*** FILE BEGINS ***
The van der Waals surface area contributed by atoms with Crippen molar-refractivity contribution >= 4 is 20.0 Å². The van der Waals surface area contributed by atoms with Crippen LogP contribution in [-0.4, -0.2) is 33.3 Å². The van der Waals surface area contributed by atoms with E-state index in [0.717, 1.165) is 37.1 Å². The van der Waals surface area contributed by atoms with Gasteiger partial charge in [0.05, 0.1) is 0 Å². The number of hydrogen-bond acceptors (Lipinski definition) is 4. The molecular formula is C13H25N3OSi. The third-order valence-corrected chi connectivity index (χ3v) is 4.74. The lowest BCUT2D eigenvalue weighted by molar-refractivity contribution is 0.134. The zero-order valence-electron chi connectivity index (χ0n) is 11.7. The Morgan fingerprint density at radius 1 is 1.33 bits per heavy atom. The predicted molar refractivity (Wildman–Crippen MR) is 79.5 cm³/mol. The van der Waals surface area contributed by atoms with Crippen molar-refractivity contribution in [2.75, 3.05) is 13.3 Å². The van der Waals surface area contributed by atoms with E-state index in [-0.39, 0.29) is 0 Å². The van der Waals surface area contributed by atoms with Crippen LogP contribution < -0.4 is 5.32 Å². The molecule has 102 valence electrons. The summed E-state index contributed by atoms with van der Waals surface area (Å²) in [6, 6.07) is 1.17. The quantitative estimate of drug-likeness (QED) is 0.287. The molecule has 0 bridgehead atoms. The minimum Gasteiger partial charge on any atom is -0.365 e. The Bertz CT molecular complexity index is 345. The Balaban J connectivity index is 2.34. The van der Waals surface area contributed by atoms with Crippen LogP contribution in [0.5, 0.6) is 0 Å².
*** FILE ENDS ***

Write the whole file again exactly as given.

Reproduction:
The van der Waals surface area contributed by atoms with Crippen molar-refractivity contribution >= 4 is 20.0 Å². The van der Waals surface area contributed by atoms with Crippen LogP contribution in [-0.4, -0.2) is 33.3 Å². The van der Waals surface area contributed by atoms with E-state index in [0.717, 1.165) is 37.1 Å². The van der Waals surface area contributed by atoms with Gasteiger partial charge in [0.05, 0.1) is 0 Å². The number of hydrogen-bond acceptors (Lipinski definition) is 4. The molecular formula is C13H25N3OSi. The third-order valence-corrected chi connectivity index (χ3v) is 4.74. The lowest BCUT2D eigenvalue weighted by molar-refractivity contribution is 0.134. The zero-order valence-electron chi connectivity index (χ0n) is 11.7. The Morgan fingerprint density at radius 1 is 1.33 bits per heavy atom. The predicted molar refractivity (Wildman–Crippen MR) is 79.5 cm³/mol. The van der Waals surface area contributed by atoms with Crippen molar-refractivity contribution in [2.75, 3.05) is 13.3 Å². The van der Waals surface area contributed by atoms with E-state index in [-0.39, 0.29) is 0 Å². The van der Waals surface area contributed by atoms with Crippen LogP contribution < -0.4 is 5.32 Å². The molecule has 102 valence electrons. The summed E-state index contributed by atoms with van der Waals surface area (Å²) in [6, 6.07) is 1.17. The quantitative estimate of drug-likeness (QED) is 0.287. The molecule has 0 bridgehead atoms. The minimum Gasteiger partial charge on any atom is -0.365 e. The Bertz CT molecular complexity index is 345. The Balaban J connectivity index is 2.34. The van der Waals surface area contributed by atoms with Crippen LogP contribution in [0.5, 0.6) is 0 Å².